Chicago Cubs

Craig Kimbrel costing the Chicago Cubs a spot in the postseason

Chicago Cubs closer Craig Kimbrel blew another save on Saturday to St. Louis in what may prove to be the last blow to the club’s playoff chances

The Chicago Cubs played the most important games of the season the past three days and twice turned it over to their All-Star closer. But Craig Kimbrel came up empty both times, and it will likely cost the club a chance at the postseason.

Kimbrel’s season-long struggles continued on Saturday as the Cubs played the third game of their pivotal four-game series against their NL Central rival St. Louis Cardinals at Wrigley Field. The North Siders took an 8-7 lead into the top of the ninth inning and were three outs away from a win to draw closer to St. Louis and keep pace in the Wild Card chase.

They signed Kimbrel for situations just like this. The 31-year-old seven-time All-Star, four-time saves leader and future Hall of Famer remained unemployed through the entire offseason and past the beginning of the season. Finally, in June, the Cubs signed him to a three-year, $43 million deal.

Kimbrel’s season began in June. With two pitches on Saturday, he might have ended the season for the Cubs. Kimbrel gave up a leadoff home run to Yadier Molina off a 97 mph fastball above the strike zone. On the very next pitch, Paul DeJong hit a 96 mph fastball left up in the zone 440 feet to center field to put the Cardinals up 9-8.

That would prove to be the final score as the Cubs dropped their fifth straight game and third to St. Louis. Each of their last four losses has been by one run, something they hadn’t done since 1972.

Two days earlier, the Cubs had their own heroics against St. Louis, scoring three runs in the bottom of the ninth to send the game into extra innings. They turned to Kimbrel, who then gave up a home run to Matt Carpenter which proved to be the winning run.

Kimbrel’s tenure in the North Side hasn’t been what the Cubs hoped it would be. The home run by DeJong was the ninth he’s given up this year in 20.2 innings. He had never allowed more than seven in a season. His ERA now stands at 6.53 with the Cubs; he had only been above three once before. He’s giving up 3.9 home runs per nine innings; his previous career high was 1.01, set last season with the Boston Red Sox. And while his strikeout rate remains high at 12.8 per nine innings, that mark is still a career-low.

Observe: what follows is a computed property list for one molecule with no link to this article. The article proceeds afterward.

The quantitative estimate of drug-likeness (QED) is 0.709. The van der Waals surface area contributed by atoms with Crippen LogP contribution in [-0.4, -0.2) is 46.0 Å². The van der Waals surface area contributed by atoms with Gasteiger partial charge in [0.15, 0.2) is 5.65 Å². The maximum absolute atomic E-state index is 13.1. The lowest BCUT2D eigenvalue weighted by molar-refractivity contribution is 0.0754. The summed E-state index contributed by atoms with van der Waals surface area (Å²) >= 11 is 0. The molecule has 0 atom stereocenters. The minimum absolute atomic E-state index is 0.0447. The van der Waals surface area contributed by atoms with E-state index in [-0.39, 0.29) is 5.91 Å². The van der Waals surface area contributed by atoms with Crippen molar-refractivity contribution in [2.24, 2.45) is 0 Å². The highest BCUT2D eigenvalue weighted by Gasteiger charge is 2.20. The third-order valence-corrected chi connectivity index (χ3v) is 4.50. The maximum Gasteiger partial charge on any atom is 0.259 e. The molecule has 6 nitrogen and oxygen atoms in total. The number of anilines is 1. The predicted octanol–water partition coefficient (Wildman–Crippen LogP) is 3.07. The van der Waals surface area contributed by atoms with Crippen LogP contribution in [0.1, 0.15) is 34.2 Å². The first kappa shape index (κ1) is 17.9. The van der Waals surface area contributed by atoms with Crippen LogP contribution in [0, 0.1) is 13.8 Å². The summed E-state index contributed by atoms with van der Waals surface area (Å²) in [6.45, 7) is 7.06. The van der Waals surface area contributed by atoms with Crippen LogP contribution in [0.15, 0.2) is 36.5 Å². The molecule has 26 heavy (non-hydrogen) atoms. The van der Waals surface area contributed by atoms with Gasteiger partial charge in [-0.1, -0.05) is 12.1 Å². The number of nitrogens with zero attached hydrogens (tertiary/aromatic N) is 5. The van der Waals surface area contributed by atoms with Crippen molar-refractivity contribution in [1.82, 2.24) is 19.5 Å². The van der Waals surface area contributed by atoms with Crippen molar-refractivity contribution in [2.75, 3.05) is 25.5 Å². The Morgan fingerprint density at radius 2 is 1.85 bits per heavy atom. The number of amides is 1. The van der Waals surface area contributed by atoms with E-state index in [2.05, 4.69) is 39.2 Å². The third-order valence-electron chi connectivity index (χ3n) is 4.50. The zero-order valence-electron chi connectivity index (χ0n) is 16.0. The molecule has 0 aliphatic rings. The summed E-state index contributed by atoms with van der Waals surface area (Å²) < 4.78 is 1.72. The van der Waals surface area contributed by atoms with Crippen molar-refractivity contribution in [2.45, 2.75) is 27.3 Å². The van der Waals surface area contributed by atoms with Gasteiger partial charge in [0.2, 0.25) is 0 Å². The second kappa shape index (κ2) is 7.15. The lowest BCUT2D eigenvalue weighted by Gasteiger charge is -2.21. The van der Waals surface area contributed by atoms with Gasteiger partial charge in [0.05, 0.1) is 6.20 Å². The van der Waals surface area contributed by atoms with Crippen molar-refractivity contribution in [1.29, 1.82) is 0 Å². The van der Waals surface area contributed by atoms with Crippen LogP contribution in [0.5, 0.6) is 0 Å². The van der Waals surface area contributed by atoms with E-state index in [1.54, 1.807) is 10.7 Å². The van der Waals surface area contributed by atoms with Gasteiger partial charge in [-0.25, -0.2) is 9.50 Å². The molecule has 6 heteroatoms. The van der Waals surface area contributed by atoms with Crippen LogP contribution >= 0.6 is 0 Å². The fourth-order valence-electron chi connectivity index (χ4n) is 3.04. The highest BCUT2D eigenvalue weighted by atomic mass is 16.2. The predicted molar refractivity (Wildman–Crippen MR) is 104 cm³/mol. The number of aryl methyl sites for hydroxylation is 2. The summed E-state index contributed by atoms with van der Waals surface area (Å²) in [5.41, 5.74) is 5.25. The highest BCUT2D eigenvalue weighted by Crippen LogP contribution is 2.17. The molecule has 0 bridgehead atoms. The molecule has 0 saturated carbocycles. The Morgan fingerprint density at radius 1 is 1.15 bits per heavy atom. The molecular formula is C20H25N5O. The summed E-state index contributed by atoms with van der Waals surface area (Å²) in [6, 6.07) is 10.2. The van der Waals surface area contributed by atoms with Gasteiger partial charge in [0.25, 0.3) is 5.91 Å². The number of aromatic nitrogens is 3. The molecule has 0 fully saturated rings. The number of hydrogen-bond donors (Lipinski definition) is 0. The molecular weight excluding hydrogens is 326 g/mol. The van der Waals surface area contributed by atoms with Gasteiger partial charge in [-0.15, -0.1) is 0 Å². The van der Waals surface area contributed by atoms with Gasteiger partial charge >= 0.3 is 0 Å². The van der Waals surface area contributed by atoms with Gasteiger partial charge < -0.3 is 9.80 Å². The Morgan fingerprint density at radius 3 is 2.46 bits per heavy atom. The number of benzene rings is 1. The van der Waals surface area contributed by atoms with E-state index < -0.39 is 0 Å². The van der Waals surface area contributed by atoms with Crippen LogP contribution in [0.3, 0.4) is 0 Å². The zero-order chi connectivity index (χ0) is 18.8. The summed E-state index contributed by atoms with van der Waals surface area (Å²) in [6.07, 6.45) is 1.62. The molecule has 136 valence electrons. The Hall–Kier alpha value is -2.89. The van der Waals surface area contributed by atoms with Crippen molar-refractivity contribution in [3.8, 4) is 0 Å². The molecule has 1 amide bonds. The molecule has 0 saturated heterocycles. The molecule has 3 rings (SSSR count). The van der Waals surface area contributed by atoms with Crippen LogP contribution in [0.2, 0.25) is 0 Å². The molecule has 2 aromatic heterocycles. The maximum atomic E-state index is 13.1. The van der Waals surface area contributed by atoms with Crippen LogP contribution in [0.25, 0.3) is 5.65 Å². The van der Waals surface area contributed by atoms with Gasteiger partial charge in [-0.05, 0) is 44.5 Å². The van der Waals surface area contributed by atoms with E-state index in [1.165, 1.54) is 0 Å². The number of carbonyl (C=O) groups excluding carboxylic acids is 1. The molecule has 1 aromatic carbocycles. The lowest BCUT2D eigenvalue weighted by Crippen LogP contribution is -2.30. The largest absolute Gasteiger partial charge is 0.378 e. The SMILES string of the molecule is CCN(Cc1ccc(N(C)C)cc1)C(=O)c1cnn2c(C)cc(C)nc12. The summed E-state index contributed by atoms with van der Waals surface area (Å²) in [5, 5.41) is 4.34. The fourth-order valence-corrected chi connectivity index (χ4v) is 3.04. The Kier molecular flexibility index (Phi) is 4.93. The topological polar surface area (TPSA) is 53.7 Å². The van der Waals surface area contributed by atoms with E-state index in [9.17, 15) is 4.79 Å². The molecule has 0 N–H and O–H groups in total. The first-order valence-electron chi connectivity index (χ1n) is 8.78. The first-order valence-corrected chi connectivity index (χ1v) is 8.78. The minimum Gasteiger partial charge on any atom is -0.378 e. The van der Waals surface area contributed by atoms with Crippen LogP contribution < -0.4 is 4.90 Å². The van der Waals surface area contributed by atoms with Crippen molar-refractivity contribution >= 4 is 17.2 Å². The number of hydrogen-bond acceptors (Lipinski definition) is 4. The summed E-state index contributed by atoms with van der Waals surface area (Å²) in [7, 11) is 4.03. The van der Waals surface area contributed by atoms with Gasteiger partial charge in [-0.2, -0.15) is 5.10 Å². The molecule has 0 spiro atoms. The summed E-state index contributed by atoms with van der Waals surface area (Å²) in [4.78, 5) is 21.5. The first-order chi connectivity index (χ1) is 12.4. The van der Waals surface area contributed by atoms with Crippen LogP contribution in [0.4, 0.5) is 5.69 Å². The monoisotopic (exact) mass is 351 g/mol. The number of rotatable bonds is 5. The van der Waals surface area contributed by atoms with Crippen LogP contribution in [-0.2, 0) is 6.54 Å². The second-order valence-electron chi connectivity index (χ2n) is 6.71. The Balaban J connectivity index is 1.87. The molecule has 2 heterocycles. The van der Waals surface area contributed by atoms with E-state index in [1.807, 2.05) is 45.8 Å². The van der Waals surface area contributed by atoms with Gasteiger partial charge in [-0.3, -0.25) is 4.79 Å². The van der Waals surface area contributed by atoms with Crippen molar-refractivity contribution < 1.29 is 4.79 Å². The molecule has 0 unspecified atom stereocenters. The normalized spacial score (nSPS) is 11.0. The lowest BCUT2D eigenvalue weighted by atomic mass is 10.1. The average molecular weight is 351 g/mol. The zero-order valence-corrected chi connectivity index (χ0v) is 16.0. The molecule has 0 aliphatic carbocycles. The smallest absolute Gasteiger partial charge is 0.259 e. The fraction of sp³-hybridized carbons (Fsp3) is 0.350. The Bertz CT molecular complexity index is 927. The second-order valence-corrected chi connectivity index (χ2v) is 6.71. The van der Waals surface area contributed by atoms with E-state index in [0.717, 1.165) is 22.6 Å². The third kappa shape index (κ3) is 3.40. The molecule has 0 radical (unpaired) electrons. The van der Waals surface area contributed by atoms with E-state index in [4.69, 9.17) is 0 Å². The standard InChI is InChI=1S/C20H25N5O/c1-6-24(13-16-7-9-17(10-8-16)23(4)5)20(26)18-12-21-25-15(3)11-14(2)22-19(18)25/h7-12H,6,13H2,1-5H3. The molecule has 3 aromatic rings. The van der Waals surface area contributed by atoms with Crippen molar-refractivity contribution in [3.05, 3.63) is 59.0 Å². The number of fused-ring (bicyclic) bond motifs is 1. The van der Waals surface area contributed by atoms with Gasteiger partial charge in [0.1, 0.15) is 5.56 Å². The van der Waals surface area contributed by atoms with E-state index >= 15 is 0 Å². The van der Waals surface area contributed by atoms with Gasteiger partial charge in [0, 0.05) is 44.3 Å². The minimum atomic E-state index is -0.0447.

A reason for Kimbrel’s struggles is his lack of work. He didn’t pitch in the Majors until June 27. He then spent more than two weeks on the IL with elbow inflammation earlier in September. Saturday’s game was just his 23rd appearance this season. He hadn’t pitched less than 57 games since his rookie season in 2010.

The Cubs still have to pay Kimbrel $16 million in the next two seasons, with a team option for 2022. If this year doesn’t prove to be an aberration, that salary could be an albatross around their payroll.

That’s a long-term problem. In the short-term, the Cubs should be worried that the two losses Kimbrel gave up the past three days all but ends their chances of playing in October. The Cubs are now six games behind the Cardinals in the NL Central with seven games left in the season. They’re 2.5 back of the Milwaukee Brewers for the second NL Wild Card spot.

The remaining schedule doesn’t give the Cubs any favors. After completing their four-game set against the Cardinals on Sunday, they play three games in Pittsburgh before heading to St. Louis for the last three games. The Brewers, meanwhile, have series left against the Cincinnati Reds and Colorado Rockies, both teams under .500. Milwaukee has also won eight of 10 games since MVP candidate Christian Yelich went down with a fractured kneecap that prematurely ended his season.

The Cubs’ playoff hopes are still flickering, barely. The two pitches from the arm of Kimbrel on Saturday, though, dimmed those hopes considerably.

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